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➔ Early logging photos show the taming – and tarnishing – of Washington state’s old-growth forests

Darius Kinsey, who left his home in Missouri at the age of 20, found his niche in Washington’s burgeoning economy as the preeminent photographer of logging industry and culture. A diminutive man by all accounts, Kinsey had started out in the hotel and mercantile business upon arriving in Washington in 1889. But photography piqued the young man’s interest, and soon he was lugging a massive glass-plate view camera to remote logging camps, making portraits of men who, like him, had come west to seek their fortune. Such settlements at the time were notorious for their lawlessness and vice?—?unregulated prospecting fostered a libertine spirit. Sustainability was not part of the vocabulary.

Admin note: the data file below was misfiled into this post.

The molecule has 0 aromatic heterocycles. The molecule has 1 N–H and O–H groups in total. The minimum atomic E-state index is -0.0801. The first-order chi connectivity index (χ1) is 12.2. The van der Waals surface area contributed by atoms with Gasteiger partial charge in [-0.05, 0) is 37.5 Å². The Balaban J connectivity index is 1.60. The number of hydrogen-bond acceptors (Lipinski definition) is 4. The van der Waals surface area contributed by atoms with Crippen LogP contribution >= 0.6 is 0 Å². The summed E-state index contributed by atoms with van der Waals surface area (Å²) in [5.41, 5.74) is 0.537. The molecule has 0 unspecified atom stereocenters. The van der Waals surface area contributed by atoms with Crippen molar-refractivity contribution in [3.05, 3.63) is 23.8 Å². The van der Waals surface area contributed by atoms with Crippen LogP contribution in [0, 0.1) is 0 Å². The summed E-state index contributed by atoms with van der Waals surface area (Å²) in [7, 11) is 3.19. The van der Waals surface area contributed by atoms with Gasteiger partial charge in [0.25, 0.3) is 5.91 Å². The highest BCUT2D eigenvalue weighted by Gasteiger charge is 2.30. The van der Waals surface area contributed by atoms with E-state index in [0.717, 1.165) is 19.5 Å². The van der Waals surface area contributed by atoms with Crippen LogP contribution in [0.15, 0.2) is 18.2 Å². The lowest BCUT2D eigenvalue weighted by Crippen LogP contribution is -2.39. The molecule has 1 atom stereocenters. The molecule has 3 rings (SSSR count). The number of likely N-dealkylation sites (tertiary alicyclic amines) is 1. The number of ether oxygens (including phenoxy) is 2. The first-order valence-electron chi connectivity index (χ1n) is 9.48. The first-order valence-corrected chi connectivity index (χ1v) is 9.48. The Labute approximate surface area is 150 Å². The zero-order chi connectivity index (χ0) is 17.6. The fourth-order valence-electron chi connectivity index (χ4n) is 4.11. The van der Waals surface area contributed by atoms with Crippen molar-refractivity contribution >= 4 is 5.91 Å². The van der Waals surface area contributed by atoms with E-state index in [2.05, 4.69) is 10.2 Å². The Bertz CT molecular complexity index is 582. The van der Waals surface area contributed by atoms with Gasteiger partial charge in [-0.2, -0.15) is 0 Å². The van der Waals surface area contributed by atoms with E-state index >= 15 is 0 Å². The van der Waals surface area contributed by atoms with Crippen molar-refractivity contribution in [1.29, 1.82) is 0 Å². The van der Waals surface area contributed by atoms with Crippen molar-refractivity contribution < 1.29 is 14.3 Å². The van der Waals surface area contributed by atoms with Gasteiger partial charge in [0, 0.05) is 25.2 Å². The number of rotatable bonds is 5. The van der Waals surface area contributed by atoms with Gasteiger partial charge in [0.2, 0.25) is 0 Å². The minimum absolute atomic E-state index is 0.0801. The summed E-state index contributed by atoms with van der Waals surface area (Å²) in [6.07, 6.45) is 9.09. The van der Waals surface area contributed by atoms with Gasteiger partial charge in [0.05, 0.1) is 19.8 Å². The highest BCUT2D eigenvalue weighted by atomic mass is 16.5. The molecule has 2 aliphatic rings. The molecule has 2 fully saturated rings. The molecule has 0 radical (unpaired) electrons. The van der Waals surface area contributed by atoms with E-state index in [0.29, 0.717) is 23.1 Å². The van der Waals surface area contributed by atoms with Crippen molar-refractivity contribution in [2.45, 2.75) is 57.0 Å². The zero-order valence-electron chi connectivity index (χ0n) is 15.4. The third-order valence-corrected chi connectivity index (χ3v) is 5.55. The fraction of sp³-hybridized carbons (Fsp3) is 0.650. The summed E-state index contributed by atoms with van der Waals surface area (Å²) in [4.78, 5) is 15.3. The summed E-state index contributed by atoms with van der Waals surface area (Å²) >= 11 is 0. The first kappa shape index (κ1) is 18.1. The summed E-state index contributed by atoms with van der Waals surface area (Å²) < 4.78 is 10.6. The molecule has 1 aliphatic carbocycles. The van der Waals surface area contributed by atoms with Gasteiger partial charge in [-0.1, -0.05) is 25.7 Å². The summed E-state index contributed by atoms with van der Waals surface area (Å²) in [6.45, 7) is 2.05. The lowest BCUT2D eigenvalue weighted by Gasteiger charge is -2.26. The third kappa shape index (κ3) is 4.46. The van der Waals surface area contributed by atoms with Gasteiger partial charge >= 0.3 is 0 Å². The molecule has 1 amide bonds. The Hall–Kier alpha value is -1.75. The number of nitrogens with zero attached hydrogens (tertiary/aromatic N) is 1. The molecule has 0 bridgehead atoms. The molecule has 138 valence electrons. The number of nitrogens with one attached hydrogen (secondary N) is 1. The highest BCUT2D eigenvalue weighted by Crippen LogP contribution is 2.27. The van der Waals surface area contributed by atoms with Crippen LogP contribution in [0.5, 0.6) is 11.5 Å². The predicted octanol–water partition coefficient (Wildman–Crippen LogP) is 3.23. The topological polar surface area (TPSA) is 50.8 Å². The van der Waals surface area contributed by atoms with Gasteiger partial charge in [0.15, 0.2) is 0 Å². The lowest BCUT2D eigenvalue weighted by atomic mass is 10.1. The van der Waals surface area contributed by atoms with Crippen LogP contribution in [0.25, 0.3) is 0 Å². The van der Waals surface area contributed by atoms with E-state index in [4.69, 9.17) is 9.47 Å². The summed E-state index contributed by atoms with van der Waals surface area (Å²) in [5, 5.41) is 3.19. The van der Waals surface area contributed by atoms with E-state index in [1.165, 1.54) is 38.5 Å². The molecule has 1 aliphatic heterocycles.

Horses hauling a spruce log 30 feet in circumference, Washington, 1905. (Darius Kinsey/Library of Congress)
Horses hauling a spruce log 30 feet in circumference, Washington, 1905. (Darius Kinsey/Library of Congress)

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